Saturday, June 4, 2016


The year 2013 feels distant. In many ways, I feel like I can no longer relate to the devastated person that started writing this blog.

That person knew where his life was going until he didn't. In an instant, he was faced with crippling uncertainty. Never mind the future - the present suddenly looked frightening. Could I fight off the depression and anxiety that accompanies crippling loss? Could my marriage survive this? Would I be able to return to the day-to-day?

At that point, there was no 'next year', and certainly no notion of what my life would look like in three years.

Today, there is. Once again, I have hopes, dreams, and a fairly good idea of what the next few years will look like. Just as I used to.

Now, though, it's in the back of my mind that it could all change tomorrow in a devastating instant. But hindsight at least provides me with the knowledge that it's possible to make it through some of the worst of what life can send my way.

I have often reflected about whether what I have learned can be of use for others who are going through similar circumstances. I hesitate to say that my advice would be useful in entirely different circumstances, but I think that the following might have been useful for me in December 2013:

  • The only certainty right now are the members of your family and your friends. Don't let any of them slip away because of Anya. She wouldn't have wanted it that way.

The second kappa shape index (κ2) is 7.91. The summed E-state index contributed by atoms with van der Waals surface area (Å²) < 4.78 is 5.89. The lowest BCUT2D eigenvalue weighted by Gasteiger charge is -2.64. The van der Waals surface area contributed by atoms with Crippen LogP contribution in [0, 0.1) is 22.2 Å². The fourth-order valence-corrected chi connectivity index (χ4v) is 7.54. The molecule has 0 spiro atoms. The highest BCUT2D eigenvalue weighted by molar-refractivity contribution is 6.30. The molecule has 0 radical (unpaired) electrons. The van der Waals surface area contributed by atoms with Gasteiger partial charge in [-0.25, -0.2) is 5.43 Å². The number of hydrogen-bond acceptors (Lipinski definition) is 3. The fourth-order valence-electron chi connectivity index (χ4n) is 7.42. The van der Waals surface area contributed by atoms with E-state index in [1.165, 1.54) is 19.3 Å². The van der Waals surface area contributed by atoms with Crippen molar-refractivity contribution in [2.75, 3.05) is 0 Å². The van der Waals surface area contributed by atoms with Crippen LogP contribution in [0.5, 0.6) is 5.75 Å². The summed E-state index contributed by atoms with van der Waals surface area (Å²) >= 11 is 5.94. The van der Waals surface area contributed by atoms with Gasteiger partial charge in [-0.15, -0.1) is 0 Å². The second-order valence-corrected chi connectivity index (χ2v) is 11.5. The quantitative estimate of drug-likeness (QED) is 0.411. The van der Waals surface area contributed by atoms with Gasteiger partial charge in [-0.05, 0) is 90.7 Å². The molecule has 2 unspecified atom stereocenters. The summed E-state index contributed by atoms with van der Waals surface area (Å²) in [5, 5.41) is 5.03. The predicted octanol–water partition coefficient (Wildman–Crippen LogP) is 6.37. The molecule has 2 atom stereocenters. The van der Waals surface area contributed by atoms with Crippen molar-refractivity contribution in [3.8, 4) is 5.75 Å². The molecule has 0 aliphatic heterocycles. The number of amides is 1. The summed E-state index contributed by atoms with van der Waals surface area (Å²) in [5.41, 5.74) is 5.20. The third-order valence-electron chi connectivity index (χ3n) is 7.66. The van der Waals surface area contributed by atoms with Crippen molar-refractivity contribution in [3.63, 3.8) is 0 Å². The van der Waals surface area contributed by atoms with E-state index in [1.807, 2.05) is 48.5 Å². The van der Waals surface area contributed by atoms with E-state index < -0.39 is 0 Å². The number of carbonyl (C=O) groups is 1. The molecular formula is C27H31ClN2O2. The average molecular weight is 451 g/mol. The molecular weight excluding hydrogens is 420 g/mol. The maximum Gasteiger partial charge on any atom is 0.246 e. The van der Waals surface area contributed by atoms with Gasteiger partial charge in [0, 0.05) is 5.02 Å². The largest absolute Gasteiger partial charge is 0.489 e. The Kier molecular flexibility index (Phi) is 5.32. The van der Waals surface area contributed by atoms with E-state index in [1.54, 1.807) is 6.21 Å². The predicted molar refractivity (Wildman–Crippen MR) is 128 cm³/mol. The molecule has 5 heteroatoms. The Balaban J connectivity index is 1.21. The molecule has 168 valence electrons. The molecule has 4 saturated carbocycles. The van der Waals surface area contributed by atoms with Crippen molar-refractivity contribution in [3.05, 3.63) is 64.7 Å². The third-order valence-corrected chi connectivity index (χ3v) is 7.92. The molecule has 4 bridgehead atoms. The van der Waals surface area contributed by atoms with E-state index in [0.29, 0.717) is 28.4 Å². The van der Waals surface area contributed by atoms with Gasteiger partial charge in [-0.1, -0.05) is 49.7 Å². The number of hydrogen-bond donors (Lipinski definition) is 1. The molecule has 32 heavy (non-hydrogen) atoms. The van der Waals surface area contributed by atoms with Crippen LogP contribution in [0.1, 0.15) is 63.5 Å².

• You are not alone. Others are going through similar losses. Reach out and talk to them through local discussion groups. It can help much more than you can realize right now.
  • You might think that you can make it without getting help. You might be right. But it is foolish to make the hardest period of your life harder than it has to be because of pride.
  • What you thought the future would look like will look painfully different, but that does not mean that it will always be painful, even if that notion feels completely unbelievable right now.

Hopefully this can be useful to someone, somehow, some day.

Finally, it's important to remember that, in hindsight, we wouldn't be where we are now without the support that we were luck enough to receive- even if I happen to be repeating myself.

Thank you first and foremost to you for reading this - if you're still reading and caring about our journey after two and a half years, we are lucky to know you.

Thank you to the incredible friends and family members that were there for our lowest lows, and our difficult journey back.

Thank you to those who shared their grief and our grief through discussion groups. I wish that we would have never met under these circumstances, but I am glad that we did. And thank you to those who created those discussion groups in the first place - it is incredible that they are not a formal part of our health care system. As far as we might think that we have come as a society, we still have a while to go.


  1. Cher Alex, tes réflexions sont toujours touchantes et inspirantes. Merci de partager et de nous aider à mieux comprendre les trajectoires de vie après un deuil. On se revoit le 15 juin, pour partager une autre source d'aide pour les hommes. xxx

  2. Merci Francine - j'ai hâte de visionner le DVD!

  3. Lovely, Alex. How articulate and insightful you are! We feel that we are right next to you, feeling your pain and your joy and your hope. It's really quite amazing how resilient we are; that it is possible to rebound from tragedy. Perhaps "rebound" is not the right word; but return to our lives again. We may not be the same as we were; but we are here and breathing and giving again. You have given of yourself throughout your journey and we are all the better for it! Love and hugs!